I guess that paracetamol isn’t the only substance with such difference. But why is that? Why do we seem to know way less about women physiology?

Women have historically been excluded from clinical trials in drug development, and this for different reasons: the potential negative effects of a drug on a potentially childbearing person, the influence of sex hormones on drug response, and the variation of sex hormones concentrations throughout a female life [5-7]. All of these made a woman too complex to be included in clinical studies, so most of the studies during drug development were conducted on males only, and then the results were “simply” extrapolated to females. In 1993, the U.S. National Institute of Health (NIH, the US nation’s medical research agency) decided that this was enough and requested the inclusion of females in clinical trials. Another layer was added in 2014, when the same NIH adopted a policy to include sex as a study variable in pre-clinical studies (i.e., in cellular and animal models) [8].

That’s less than 10 years ago! It’s insane it took so long! But did this help?

Much less than what was expected, and this because of two issues.

The first issue is that even though the inclusion of women in clinical research increased in the U.S. and Europe [5], the information gathered during these studies on women remained often incomplete. For instance, studies would indeed include both women and men, but would not use the information on sex during the analysis of the data to look for potential differences between sexes [9]. This means that yes, women got more frequently included in the studies, but the outcome remains insufficient when it comes to better understanding women’s physiology.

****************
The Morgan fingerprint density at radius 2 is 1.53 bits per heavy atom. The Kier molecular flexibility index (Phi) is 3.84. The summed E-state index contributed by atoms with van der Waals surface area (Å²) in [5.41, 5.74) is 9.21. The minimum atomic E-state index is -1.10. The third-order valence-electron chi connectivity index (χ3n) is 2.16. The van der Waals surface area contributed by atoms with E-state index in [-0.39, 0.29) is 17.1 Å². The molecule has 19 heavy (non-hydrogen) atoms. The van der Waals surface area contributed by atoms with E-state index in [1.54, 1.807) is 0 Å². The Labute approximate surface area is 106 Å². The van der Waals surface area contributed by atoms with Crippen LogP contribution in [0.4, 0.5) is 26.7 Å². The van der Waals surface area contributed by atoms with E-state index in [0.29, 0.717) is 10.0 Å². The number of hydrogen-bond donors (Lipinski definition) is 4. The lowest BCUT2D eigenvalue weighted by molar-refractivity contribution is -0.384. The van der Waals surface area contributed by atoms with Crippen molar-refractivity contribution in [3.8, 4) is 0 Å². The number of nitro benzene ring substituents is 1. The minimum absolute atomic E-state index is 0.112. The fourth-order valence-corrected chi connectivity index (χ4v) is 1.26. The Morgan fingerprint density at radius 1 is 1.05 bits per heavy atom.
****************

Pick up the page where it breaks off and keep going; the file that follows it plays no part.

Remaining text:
The second issue is that most of the drugs prescribed today were developed and approved by the U.S. Food and Drug Administration (FDA) and the European Medicine Agency (EMA) before the NIH policies, which means they have not been adequately tested on women.

Ouch… What does it mean for women, then?

It means that today, women still have a risk that is almost two times (!!) greater than men of developing side effects when taking medicine. Women also are more at risks of being hospitalized due to an adverse drug event [10,11].

Differences in the effects and toxicity of drugs between men and women have been reported for many classes of drugs, including analgesics (paracetamol, ibuprofen), tranquilizers (benzodiazepines), and some of the medicines used for to treat high blood pressure and cardiovascular disease (statins, aspirin, beta-blockers). Yet, most prescribed drugs and over-the-counter medicine (i.e., the ones you can buy without a doctor’s prescription at your local pharmacy) do not show sex-specific recommendations on their label [3].